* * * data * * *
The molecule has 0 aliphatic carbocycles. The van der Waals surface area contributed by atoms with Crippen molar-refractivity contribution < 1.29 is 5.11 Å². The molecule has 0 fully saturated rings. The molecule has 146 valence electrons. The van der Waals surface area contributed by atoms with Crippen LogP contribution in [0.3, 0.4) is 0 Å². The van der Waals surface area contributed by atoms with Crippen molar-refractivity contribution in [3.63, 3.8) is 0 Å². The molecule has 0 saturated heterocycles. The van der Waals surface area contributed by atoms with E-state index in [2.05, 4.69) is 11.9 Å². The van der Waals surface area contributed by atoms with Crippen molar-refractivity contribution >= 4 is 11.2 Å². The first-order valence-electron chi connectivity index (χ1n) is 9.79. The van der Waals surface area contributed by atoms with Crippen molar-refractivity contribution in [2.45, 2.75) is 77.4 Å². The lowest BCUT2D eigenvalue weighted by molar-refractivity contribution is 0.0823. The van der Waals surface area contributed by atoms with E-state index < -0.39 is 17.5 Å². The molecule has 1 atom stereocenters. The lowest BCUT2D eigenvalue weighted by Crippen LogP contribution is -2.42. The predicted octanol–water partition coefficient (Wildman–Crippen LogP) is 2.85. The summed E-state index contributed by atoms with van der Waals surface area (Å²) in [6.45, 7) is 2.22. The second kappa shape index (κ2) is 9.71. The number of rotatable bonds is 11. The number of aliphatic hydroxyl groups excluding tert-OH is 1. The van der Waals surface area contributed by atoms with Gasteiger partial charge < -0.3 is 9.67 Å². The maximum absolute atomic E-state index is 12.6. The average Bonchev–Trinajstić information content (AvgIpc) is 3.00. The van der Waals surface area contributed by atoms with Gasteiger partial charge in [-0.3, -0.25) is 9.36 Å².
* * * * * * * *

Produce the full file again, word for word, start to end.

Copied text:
The molecule has 0 aliphatic carbocycles. The van der Waals surface area contributed by atoms with Crippen molar-refractivity contribution < 1.29 is 5.11 Å². The molecule has 0 fully saturated rings. The molecule has 146 valence electrons. The van der Waals surface area contributed by atoms with Crippen LogP contribution in [0.3, 0.4) is 0 Å². The van der Waals surface area contributed by atoms with Crippen molar-refractivity contribution in [3.63, 3.8) is 0 Å². The molecule has 0 saturated heterocycles. The van der Waals surface area contributed by atoms with E-state index in [2.05, 4.69) is 11.9 Å². The van der Waals surface area contributed by atoms with Crippen molar-refractivity contribution >= 4 is 11.2 Å². The first-order valence-electron chi connectivity index (χ1n) is 9.79. The van der Waals surface area contributed by atoms with Crippen molar-refractivity contribution in [2.45, 2.75) is 77.4 Å². The lowest BCUT2D eigenvalue weighted by molar-refractivity contribution is 0.0823. The van der Waals surface area contributed by atoms with E-state index < -0.39 is 17.5 Å². The molecule has 1 atom stereocenters. The lowest BCUT2D eigenvalue weighted by Crippen LogP contribution is -2.42. The predicted octanol–water partition coefficient (Wildman–Crippen LogP) is 2.85. The summed E-state index contributed by atoms with van der Waals surface area (Å²) in [6.45, 7) is 2.22. The second kappa shape index (κ2) is 9.71. The number of rotatable bonds is 11. The number of aliphatic hydroxyl groups excluding tert-OH is 1. The van der Waals surface area contributed by atoms with Gasteiger partial charge < -0.3 is 9.67 Å². The maximum absolute atomic E-state index is 12.6. The average Bonchev–Trinajstić information content (AvgIpc) is 3.00. The van der Waals surface area contributed by atoms with Gasteiger partial charge in [-0.3, -0.25) is 9.36 Å².